For Epicurus, natural and unnecessary desires, like fine food, designer clothes or sex, are not necessary for life, and are not always easily satisfied. These are kinetically pleasurable; yet they offer a katastematic risk: the greater the indulgence in these pleasures, the more habitual their consumption becomes. If they are unavailable, we risk losing peace of mind because of an inability to fulfil an inessential desire. Epicurus’ advice is to be open to these desires, but to try to not become used to them.
Unnatural and unnecessary desires are things like a lust for power, wealth and fame, the vain desires. Epicurus teaches us these desires are not natural to human beings. We are molded by society to want them, they are unnecessary and hard to satisfy, and without natural limits. Think of the person who relentlessly pursues power. No amount of power will satisfy them because it is always possible to get more and when they get more they fear losing it. They gain mental anguish, and the anger and enmity of those around them, who become envious. For Epicurus, these desires are unnecessary and unnatural. They cannot be satisfied, they lead to pain and fear, and they should be avoided.
Epicurus’ advocation of simple living is not to be followed too stringently. He was no puritanical ascetic, denying material possessions and pleasures in favour of spiritual ends, nor was he an insatiable hedonist, pursuing all pleasures regardless of the cost. For Epicurus, sources of pain are to be minimized. The object is not to get rid of all sources of pleasure or all physical possessions. If getting rid of something brings more pain than it alleviates, it is counter-productive in achieving a good and happy life. Further, most kinetic pleasure is achieved in the process of satisfying our basic needs. Luxuries, though pleasant, bring little additional value. Moderation relative to oneself is the key.
“There is also a limit to simple living, and he who fails to understand this falls into an error as great as that of the man who gives way to extravagance.”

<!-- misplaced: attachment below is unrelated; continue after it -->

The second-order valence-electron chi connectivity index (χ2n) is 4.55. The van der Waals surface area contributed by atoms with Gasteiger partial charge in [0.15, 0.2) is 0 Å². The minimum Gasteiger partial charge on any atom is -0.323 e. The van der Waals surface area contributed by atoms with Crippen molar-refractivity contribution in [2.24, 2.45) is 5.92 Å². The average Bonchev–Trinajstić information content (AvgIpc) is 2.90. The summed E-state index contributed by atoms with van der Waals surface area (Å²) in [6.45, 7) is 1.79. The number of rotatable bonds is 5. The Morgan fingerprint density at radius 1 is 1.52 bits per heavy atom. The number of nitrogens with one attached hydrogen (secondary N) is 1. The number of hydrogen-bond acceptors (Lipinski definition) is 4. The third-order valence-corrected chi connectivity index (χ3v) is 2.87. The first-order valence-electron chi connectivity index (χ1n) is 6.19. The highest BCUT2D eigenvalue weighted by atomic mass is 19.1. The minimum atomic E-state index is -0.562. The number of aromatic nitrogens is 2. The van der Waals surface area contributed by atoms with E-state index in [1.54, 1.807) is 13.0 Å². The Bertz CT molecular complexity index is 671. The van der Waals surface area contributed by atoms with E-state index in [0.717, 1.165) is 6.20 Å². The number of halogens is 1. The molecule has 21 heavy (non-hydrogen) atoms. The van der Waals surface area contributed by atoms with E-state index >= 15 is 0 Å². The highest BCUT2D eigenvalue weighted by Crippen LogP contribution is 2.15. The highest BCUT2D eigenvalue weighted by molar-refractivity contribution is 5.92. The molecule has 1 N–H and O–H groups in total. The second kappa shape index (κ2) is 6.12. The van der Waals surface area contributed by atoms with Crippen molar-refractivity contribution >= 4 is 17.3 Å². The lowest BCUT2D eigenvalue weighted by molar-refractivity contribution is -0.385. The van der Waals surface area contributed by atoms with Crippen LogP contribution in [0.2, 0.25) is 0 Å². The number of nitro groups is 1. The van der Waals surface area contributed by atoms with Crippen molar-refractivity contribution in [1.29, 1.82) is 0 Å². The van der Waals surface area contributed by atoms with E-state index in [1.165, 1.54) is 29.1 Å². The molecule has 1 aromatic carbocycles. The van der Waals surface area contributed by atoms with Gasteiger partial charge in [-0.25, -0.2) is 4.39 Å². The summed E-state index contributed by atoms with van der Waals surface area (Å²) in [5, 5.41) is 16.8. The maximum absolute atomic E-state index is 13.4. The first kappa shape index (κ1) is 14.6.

When people think of the practice of moderation it often takes the form of a bossy and prudish moralism, the directive being not to indulge in ‘bad’ things and behaviours. For Epicurus, moderation cuts both ways, one can have too much of a pleasurable thing too often and one can have too little not often enough.
Think of someone at a lavish dinner party, they can drink too much wine and eat too much fine food too quickly, get drunk rapidly, get sick, have to leave friends and leave the party early, miss out on a pleasurable, sociable, evening, and the hangover the next morning brings pain. Epicurus would advise this be avoided.
On the other hand, they can eat and drink too little too slowly, remain hungry, not experience a pleasurable and longer-lasting katastematic buzz of feeling just full enough and merry, and with that miss the loosening of inhibitions that can lead to fun and interesting conversation. The result is similar, minus the hangover. Epicurus would advise this should be avoided.
The goal is to reach aponia and ataraxia often enough and to make it last long enough so there is a continuous flow of pleasure without intervals of pain, then we can achieve eudaimonia. For Epicurus, on the physical level, finding the middle-ground relative to oneself is a part of reaching a long-lasting state of ataraxia. The ideal Epicurean dinner party? These happen frequently: close friends, free from fear and worry, gather. There is enough good food and drink for all, and all partake of it with moderation relative to themselves. Good times! You will notice that the absence of fear and worry make it the ideal Epicurean dinner party.
Satisfying our natural desires is insufficient to reach ataraxia and have atranquil mind. The removal of mental anguish and worry is a must. Therefore, for Epicurus, to attain ataraxia we should not fear death or the gods. Not to fear death because we are not conscious of it when it happens, and the gods because it is unlikely that they pay attention to human affairs. The Roman poet Lucretius quotes Epicurus:
“Death is nothing to us. When we exist, death is not; and when death exists, we are not. All sensation and consciousness ends with death and therefore in death there is neither pleasure nor pain. The fear of death arises from the belief that in death, there is awareness.”